Farm Credit Affiliation
GreenStone Farm Credit Services
Alex Bryan is the Director of
Agriculture at the Greater Lansing Food Bank and manages the Garden Project community
garden and the Lansing Roots farm business incubator, of which he was
co-founder. Lansing Roots works to address the aging U.S. farmer population and
to approach root causes of hunger from an economic perspective. The group assists lower income families in starting farms by providing infrastructure, reduced-cost
land, education support and a cooperative marketing outlet that includes a
unique workplace delivery component at his local GreenStone Farm Credit
“I’m working to create a future where more of our population is linked to agriculture and all of our community can access the fresh food that farmers grow,” says Alex.
Alex serves on the board of Michigan Food and Farming Systems that focuses on increasing farmers’ ability to earn a living, particularly historically underserved and beginning farmers, with a focus on financial literacy, food safety, partnerships with USDA and connecting farmers to buyers through multiple statewide events.
He is also the board President for National Young Farmers Coalition, an organization focused on helping younger farmers enter and succeed in agriculture. Through 29 regional chapters, the coalition has worked toward federal and state policy changes including micro-credit lending with FSA and the Young Farmer Success Act of 2015. It also provides practical business services for first-career farmers.
“I hope to continue to change policies that prevent good and diversified agriculture,” Alex says. “With nearly two-thirds of U.S. farmland changing management in the next 20 years, I want to make sure there is a viable career path for new farmers, and for there to be a world where children are inspired to farm.”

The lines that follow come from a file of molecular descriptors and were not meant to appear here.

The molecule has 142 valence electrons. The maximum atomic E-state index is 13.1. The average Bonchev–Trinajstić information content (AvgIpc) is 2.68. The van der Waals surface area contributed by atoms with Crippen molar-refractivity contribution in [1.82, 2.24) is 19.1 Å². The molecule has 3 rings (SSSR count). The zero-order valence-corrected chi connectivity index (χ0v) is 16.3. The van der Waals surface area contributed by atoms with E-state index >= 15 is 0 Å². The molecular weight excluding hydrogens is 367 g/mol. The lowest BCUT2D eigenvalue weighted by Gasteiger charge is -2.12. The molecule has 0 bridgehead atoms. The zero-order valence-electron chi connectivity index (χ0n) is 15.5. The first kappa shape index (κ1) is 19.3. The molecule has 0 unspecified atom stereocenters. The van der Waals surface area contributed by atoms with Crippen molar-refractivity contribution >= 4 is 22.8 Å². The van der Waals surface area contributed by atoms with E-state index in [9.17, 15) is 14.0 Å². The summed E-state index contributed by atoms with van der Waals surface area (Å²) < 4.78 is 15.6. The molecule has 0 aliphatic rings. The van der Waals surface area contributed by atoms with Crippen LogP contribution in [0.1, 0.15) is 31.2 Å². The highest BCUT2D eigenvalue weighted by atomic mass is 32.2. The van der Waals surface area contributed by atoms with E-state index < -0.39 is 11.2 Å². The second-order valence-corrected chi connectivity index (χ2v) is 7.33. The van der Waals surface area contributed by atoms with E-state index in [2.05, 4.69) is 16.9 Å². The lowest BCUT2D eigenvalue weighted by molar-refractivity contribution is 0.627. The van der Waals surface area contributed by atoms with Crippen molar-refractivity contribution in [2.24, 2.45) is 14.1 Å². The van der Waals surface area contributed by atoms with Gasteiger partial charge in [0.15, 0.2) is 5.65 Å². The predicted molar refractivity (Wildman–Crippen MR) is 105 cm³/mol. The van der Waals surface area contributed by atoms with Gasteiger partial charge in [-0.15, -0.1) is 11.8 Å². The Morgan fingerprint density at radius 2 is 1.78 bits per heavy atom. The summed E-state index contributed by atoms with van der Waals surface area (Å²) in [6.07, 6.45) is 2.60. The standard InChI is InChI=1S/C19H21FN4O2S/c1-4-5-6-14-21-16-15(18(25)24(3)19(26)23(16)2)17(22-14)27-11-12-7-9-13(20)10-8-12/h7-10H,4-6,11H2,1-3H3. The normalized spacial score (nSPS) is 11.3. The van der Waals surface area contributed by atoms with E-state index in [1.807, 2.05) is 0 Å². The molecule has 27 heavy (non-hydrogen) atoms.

Also actively involved in farming himself, Alex is co-owner of Food Field, a diversified 4-acre, solar-powered farm in Detroit. Now in its fifth year, Food Field is proving the viability of urban agriculture with two acres of vegetable crops sold through a Community Supported Agriculture (CSA) operation, a 1.5-acre orchard, and fish and chicken operation.
“I think the future is full of challenges for agriculture. Farmland prices are going up, rural communities continue to shrink, and food safety continues to challenge and change farming practices,” says Alex. “I think if we, as farmers, let go of the divisions in agriculture and find common ground, together we can achieve a better future where farming is a viable occupation and our food is consumed in our community by all of our community.”
Follow the Greater Lansing Food Bank on Facebook
Explore Top 100 Honorees
Follow the Greater Lansing Food Bank on Twitter
Back to Honorees